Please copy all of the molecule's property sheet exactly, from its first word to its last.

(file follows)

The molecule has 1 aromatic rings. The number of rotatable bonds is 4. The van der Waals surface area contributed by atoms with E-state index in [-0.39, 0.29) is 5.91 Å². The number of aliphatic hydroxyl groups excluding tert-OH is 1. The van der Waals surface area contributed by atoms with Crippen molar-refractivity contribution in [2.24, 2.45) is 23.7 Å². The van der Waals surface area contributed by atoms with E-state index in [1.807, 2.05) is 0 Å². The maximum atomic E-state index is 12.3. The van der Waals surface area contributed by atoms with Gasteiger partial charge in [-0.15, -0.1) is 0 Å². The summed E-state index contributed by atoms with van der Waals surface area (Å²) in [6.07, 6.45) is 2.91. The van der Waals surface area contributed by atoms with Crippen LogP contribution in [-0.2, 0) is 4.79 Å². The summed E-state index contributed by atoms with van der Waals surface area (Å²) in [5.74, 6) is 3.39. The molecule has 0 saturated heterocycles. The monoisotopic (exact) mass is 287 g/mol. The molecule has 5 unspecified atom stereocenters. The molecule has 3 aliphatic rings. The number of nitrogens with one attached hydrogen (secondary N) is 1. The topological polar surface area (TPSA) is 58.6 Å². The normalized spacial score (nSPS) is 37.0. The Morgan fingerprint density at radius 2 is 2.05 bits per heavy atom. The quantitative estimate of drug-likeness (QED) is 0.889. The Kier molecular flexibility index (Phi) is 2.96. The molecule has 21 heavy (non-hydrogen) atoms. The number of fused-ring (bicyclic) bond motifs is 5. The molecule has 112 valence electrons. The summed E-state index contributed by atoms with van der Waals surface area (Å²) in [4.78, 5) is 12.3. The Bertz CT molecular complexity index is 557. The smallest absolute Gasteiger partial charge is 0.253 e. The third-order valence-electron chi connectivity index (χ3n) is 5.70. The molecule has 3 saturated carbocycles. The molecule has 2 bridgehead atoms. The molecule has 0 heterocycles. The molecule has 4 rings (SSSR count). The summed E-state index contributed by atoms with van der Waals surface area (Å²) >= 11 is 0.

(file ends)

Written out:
The molecule has 1 aromatic rings. The number of rotatable bonds is 4. The van der Waals surface area contributed by atoms with E-state index in [-0.39, 0.29) is 5.91 Å². The number of aliphatic hydroxyl groups excluding tert-OH is 1. The van der Waals surface area contributed by atoms with Crippen molar-refractivity contribution in [2.24, 2.45) is 23.7 Å². The van der Waals surface area contributed by atoms with E-state index in [1.807, 2.05) is 0 Å². The maximum atomic E-state index is 12.3. The van der Waals surface area contributed by atoms with Gasteiger partial charge in [-0.15, -0.1) is 0 Å². The summed E-state index contributed by atoms with van der Waals surface area (Å²) in [6.07, 6.45) is 2.91. The van der Waals surface area contributed by atoms with Crippen LogP contribution in [-0.2, 0) is 4.79 Å². The summed E-state index contributed by atoms with van der Waals surface area (Å²) in [5.74, 6) is 3.39. The molecule has 0 saturated heterocycles. The monoisotopic (exact) mass is 287 g/mol. The molecule has 5 unspecified atom stereocenters. The molecule has 3 aliphatic rings. The number of nitrogens with one attached hydrogen (secondary N) is 1. The topological polar surface area (TPSA) is 58.6 Å². The normalized spacial score (nSPS) is 37.0. The Morgan fingerprint density at radius 2 is 2.05 bits per heavy atom. The quantitative estimate of drug-likeness (QED) is 0.889. The Kier molecular flexibility index (Phi) is 2.96. The molecule has 21 heavy (non-hydrogen) atoms. The number of fused-ring (bicyclic) bond motifs is 5. The molecule has 112 valence electrons. The summed E-state index contributed by atoms with van der Waals surface area (Å²) in [4.78, 5) is 12.3. The Bertz CT molecular complexity index is 557. The smallest absolute Gasteiger partial charge is 0.253 e. The third-order valence-electron chi connectivity index (χ3n) is 5.70. The molecule has 3 saturated carbocycles. The molecule has 2 bridgehead atoms. The molecule has 0 heterocycles. The molecule has 4 rings (SSSR count). The summed E-state index contributed by atoms with van der Waals surface area (Å²) >= 11 is 0.